Signaling molecules and pathways regulating the fate of spermatogonial stem cells

Authors

  • Zuping He,

    1. Department of Biochemistry and Molecular & Cellular Biology, Georgetown University Medical Center, Washington, DC 20057
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  • Maria Kokkinaki,

    1. Department of Biochemistry and Molecular & Cellular Biology, Georgetown University Medical Center, Washington, DC 20057
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  • Martin Dym

    Corresponding author
    1. Department of Biochemistry and Molecular & Cellular Biology, Georgetown University Medical Center, Washington, DC 20057
    • Department of Biochemistry and Molecular & Cellular Biology, Georgetown University Medical Center, 3900 Reservoir Road NW, Washington, DC 20057, USA
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Abstract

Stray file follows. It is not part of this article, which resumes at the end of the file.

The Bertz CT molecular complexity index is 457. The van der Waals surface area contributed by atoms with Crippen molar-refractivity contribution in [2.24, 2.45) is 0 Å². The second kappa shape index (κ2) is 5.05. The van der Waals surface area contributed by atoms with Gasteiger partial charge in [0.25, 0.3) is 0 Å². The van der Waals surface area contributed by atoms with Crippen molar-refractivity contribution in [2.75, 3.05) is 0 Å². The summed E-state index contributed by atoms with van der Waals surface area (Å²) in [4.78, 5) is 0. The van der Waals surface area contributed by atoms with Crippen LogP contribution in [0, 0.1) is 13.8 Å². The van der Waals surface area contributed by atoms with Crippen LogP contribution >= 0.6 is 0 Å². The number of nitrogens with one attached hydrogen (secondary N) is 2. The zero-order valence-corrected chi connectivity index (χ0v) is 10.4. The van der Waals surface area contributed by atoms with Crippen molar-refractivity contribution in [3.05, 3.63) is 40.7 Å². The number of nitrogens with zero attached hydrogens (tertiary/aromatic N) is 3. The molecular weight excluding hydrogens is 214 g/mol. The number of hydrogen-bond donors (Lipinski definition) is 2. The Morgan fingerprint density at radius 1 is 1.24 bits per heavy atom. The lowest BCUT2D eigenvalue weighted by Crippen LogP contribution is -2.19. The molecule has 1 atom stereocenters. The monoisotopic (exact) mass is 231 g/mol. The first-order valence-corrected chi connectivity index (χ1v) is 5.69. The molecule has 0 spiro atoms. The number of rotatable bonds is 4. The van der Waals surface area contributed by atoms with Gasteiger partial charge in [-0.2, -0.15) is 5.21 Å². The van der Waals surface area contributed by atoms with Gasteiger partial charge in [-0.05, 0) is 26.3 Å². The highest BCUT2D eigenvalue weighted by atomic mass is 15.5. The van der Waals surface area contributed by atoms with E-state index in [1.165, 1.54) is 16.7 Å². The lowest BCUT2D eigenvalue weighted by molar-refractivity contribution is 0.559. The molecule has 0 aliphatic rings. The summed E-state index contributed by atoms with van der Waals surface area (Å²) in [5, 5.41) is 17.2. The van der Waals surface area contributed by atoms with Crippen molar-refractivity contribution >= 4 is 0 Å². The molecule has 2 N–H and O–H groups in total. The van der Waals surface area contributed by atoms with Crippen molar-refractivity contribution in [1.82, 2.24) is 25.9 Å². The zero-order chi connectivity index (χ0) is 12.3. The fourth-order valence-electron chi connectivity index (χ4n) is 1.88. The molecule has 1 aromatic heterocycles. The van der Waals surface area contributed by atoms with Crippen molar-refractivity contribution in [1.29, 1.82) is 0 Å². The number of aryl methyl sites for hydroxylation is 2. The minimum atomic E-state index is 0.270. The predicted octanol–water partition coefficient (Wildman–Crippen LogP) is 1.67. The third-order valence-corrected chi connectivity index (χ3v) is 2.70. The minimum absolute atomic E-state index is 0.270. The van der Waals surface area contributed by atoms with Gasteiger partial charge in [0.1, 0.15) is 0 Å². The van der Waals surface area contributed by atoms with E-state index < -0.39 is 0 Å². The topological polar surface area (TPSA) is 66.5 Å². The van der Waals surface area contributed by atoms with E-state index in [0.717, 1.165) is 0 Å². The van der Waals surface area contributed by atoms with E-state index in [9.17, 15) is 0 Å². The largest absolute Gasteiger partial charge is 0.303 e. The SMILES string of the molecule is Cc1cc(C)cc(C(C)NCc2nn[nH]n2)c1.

Spermatogenesis is the process that involves the division and differentiation of spermatogonial stem cells (SSCs) into mature spermatozoa. SSCs are a subpopulation of type A spermatogonia resting on the basement membrane in the mammalian testis. Self-renewal and differentiation of SSCs are the foundation of normal spermatogenesis, and thus a better understanding of molecular mechanisms and signaling pathways in the SSCs is of paramount importance for the regulation of spermatogenesis and may eventually lead to novel targets for male contraception as well as for gene therapy of male infertility and testicular cancer. Uncovering the molecular mechanisms is also of great interest to a better understanding of SSC aging and for developing novel therapeutic strategies for degenerative diseases in view of the recent work demonstrating the pluripotent potential of the SSC. Progress has recently been made in elucidating the signaling molecules and pathways that determine cell fate decisions of SSCs. In this review, we first address the morphological features, phenotypic characteristics, and the potential of SSCs, and then we focus on the recent advances in defining the key signaling molecules and crucial signaling pathways regulating self-renewal and differentiation of SSCs. The association of aberrant expression of signaling molecules and cascades with abnormal spermatogenesis and testicular cancer are also discussed. Finally, we point out potential future directions to pursue in research on signaling pathways of SSCs. Microsc. Res. Tech., 2009. © 2009 Wiley-Liss, Inc.

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